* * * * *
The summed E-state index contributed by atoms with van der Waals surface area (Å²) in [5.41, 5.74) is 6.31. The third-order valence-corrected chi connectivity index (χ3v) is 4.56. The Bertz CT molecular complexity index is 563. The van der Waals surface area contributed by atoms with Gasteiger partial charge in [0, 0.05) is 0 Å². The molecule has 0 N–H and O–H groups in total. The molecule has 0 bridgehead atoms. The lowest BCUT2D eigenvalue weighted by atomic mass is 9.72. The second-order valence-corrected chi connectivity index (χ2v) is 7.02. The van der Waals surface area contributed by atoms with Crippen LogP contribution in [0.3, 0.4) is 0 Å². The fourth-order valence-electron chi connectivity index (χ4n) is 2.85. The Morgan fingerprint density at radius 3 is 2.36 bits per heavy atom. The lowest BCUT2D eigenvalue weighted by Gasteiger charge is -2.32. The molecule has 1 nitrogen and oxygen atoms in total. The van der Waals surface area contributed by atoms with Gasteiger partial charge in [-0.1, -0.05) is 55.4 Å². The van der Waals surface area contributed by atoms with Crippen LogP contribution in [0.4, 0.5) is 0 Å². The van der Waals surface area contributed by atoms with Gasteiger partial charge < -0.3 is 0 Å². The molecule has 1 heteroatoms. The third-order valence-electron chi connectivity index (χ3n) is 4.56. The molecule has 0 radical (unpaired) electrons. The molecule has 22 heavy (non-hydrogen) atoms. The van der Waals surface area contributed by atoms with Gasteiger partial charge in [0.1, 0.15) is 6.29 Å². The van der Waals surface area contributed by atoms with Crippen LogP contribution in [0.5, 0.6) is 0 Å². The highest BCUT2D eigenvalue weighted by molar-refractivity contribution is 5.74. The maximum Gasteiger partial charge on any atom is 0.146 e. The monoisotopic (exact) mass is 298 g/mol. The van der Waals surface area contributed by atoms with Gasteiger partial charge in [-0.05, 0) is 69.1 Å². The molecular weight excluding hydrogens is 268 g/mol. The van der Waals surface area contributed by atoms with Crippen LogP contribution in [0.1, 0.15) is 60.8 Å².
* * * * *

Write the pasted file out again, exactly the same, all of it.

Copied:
The summed E-state index contributed by atoms with van der Waals surface area (Å²) in [5.41, 5.74) is 6.31. The third-order valence-corrected chi connectivity index (χ3v) is 4.56. The Bertz CT molecular complexity index is 563. The van der Waals surface area contributed by atoms with Gasteiger partial charge in [0, 0.05) is 0 Å². The molecule has 0 N–H and O–H groups in total. The molecule has 0 bridgehead atoms. The lowest BCUT2D eigenvalue weighted by atomic mass is 9.72. The second-order valence-corrected chi connectivity index (χ2v) is 7.02. The van der Waals surface area contributed by atoms with Crippen LogP contribution in [0.3, 0.4) is 0 Å². The fourth-order valence-electron chi connectivity index (χ4n) is 2.85. The Morgan fingerprint density at radius 3 is 2.36 bits per heavy atom. The lowest BCUT2D eigenvalue weighted by Gasteiger charge is -2.32. The molecule has 1 nitrogen and oxygen atoms in total. The van der Waals surface area contributed by atoms with Gasteiger partial charge in [-0.1, -0.05) is 55.4 Å². The van der Waals surface area contributed by atoms with Crippen LogP contribution in [0.4, 0.5) is 0 Å². The van der Waals surface area contributed by atoms with Gasteiger partial charge < -0.3 is 0 Å². The molecule has 1 heteroatoms. The third-order valence-electron chi connectivity index (χ3n) is 4.56. The molecule has 0 radical (unpaired) electrons. The molecule has 22 heavy (non-hydrogen) atoms. The van der Waals surface area contributed by atoms with Gasteiger partial charge in [0.1, 0.15) is 6.29 Å². The van der Waals surface area contributed by atoms with Crippen LogP contribution in [0.5, 0.6) is 0 Å². The highest BCUT2D eigenvalue weighted by molar-refractivity contribution is 5.74. The maximum Gasteiger partial charge on any atom is 0.146 e. The monoisotopic (exact) mass is 298 g/mol. The van der Waals surface area contributed by atoms with Gasteiger partial charge in [-0.05, 0) is 69.1 Å². The molecular weight excluding hydrogens is 268 g/mol. The van der Waals surface area contributed by atoms with Crippen LogP contribution in [0.1, 0.15) is 60.8 Å².